Project: Research project

Project Details


In recent years, there has been considerable interest in generating and disseminating information about health care quality. However, it remains unclear whether quality information has an impact on consumers' knowledge, behavior, or satisfaction. This study will: (1) identify factors associated with consumers' use of employer-disseminated information about health plan and medical group performance, (2) determine and how consumers use such information open enrollment, (3) use qualitative quality, but then base their decisions largely on price, (4) design and implement an intensive program for disseminating quality information to receptive or "vulnerable" subpopulations, and (5) evaluate the impact of this program by randomizing numbers of a large purchasing organization to receive existing quality information with or without this supplemental program. This study will be organized into two phases. Phase I will be an observational study linked to the open enrollment (OE) period of a major California purchasing organization in fall 2001. A stratified random sample of members will be selected, with oversampling of members who are more likely to switch health plans (based on demographic characteristics). A pre-OE written current plan and medical group, likelihood of switching, predisposition and intent to use quality information, and previous behaviors related to plan choice. An immediately post-OE survey of the same respondents will address actual decisions (and reasons), current knowledge, actual use of information from different sources (and reasons), and strengths and limitations of available information. An overlapping group of members, boosted by additional members who switched plans, will be surveyed by telephone and in focus groups 9 months later to assess subsequent use of quality information, satisfaction with the chosen plan and medical group, and intervention, linked to the same organization's fall 2002 OE period. The design of this intervention will be based partially on the age, gender, and health characteristics; personalized portals to facilitate access to relevant Internet resources; and an "active consumer" educational/motivational program. Measures of impact will include health plan or medical group switching (or contemplation thereof), knowledge of the health car market, satisfaction with current plan and medical group, trust or confidence in the plan and physician, and self-efficacy related to health plan and provider interactions.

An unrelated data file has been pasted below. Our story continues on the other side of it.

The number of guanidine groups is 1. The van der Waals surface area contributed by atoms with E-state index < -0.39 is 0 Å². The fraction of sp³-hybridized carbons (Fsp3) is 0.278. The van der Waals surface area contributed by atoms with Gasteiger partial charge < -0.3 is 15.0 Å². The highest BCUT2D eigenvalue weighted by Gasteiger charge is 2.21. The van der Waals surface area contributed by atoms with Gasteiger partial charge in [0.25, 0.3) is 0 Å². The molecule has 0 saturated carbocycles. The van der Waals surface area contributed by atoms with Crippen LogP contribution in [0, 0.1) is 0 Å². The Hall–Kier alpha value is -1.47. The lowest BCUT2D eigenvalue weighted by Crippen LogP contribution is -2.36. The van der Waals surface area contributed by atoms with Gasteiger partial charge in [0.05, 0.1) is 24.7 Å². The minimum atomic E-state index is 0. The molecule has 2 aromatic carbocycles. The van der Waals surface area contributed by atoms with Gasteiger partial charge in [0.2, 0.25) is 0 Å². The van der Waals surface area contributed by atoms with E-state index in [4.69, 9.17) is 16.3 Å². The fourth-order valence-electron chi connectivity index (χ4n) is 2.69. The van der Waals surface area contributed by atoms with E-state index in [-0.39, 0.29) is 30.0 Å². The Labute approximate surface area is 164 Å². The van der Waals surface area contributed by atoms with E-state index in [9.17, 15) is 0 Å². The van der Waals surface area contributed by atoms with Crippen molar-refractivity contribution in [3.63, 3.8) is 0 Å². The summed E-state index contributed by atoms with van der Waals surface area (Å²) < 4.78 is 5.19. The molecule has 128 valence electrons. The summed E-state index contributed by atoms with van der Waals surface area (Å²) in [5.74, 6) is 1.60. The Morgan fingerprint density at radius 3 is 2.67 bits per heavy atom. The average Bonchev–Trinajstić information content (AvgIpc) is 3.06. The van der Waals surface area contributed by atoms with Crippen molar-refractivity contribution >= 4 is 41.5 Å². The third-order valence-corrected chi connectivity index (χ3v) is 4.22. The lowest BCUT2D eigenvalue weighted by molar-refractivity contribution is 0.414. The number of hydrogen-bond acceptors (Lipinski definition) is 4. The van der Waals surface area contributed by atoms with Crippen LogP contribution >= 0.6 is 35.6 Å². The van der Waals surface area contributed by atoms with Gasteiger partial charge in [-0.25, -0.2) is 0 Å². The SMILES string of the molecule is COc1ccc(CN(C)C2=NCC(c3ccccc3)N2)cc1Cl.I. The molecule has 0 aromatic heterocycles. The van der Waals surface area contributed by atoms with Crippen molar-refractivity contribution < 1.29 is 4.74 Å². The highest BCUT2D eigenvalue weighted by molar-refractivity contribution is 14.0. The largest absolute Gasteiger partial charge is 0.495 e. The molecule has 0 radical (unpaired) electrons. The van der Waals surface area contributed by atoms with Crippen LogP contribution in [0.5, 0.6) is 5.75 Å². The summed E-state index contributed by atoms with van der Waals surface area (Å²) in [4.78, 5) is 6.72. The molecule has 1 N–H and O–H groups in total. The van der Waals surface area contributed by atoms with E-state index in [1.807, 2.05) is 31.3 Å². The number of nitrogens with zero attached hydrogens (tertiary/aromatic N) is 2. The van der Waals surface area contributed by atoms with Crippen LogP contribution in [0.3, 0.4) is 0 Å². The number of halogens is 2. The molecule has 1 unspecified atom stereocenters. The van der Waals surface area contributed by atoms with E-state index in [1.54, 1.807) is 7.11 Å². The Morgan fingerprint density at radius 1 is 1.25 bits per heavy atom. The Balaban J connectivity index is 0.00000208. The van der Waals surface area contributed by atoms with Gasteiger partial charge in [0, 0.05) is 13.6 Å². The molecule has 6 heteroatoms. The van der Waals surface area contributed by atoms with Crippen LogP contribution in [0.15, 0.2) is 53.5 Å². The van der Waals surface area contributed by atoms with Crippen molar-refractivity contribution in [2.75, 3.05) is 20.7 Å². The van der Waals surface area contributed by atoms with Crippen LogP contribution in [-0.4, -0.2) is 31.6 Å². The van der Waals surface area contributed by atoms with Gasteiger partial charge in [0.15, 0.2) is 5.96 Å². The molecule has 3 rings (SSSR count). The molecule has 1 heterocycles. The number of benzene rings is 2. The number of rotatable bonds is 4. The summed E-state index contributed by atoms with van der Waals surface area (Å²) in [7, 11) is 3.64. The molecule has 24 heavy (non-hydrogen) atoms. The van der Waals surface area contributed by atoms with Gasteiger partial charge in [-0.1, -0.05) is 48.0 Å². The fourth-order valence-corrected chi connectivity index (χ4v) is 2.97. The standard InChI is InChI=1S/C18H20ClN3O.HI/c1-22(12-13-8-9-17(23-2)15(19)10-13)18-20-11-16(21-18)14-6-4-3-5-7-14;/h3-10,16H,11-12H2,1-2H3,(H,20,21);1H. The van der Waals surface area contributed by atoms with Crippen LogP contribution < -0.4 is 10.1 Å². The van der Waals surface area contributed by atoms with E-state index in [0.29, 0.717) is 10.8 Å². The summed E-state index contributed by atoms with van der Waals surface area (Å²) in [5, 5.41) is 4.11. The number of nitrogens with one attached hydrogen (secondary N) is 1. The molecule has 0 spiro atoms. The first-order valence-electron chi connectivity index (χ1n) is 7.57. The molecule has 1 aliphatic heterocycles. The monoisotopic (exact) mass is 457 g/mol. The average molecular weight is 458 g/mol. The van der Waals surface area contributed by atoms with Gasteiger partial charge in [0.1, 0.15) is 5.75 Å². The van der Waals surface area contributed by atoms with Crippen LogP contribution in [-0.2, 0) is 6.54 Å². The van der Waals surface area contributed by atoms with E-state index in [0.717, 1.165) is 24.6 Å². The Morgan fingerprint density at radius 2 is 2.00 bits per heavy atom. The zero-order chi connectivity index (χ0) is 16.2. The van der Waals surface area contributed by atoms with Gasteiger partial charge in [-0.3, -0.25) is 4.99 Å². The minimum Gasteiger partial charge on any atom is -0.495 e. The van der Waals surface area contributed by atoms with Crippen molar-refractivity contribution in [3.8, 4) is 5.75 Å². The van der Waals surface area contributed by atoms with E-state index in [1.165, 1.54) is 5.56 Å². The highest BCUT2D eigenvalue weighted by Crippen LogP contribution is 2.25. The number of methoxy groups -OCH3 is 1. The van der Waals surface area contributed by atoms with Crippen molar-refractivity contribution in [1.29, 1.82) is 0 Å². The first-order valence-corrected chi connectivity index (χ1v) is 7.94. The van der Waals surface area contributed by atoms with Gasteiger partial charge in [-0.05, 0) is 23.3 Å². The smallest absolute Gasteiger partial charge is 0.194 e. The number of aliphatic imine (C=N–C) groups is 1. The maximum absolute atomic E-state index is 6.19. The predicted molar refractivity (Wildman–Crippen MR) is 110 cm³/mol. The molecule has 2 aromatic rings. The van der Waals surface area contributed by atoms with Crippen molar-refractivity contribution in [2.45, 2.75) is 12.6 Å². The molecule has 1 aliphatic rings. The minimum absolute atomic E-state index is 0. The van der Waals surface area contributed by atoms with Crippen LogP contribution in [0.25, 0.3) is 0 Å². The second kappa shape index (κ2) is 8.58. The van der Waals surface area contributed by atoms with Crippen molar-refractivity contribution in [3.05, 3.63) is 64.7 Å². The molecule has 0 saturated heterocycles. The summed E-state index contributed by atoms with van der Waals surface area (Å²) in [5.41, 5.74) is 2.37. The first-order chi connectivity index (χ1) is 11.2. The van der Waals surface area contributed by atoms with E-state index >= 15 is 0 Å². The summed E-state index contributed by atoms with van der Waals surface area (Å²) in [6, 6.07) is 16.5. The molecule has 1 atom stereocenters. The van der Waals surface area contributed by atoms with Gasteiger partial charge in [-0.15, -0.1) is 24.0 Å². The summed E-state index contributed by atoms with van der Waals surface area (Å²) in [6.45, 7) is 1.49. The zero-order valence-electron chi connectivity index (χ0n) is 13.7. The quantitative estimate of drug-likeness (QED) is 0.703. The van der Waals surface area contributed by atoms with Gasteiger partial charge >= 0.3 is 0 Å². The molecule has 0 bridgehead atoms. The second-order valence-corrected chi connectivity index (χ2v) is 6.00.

Effective start/end date9/30/008/31/04


  • National Institutes of Health
  • National Institutes of Health
  • National Institutes of Health


  • Medicine(all)


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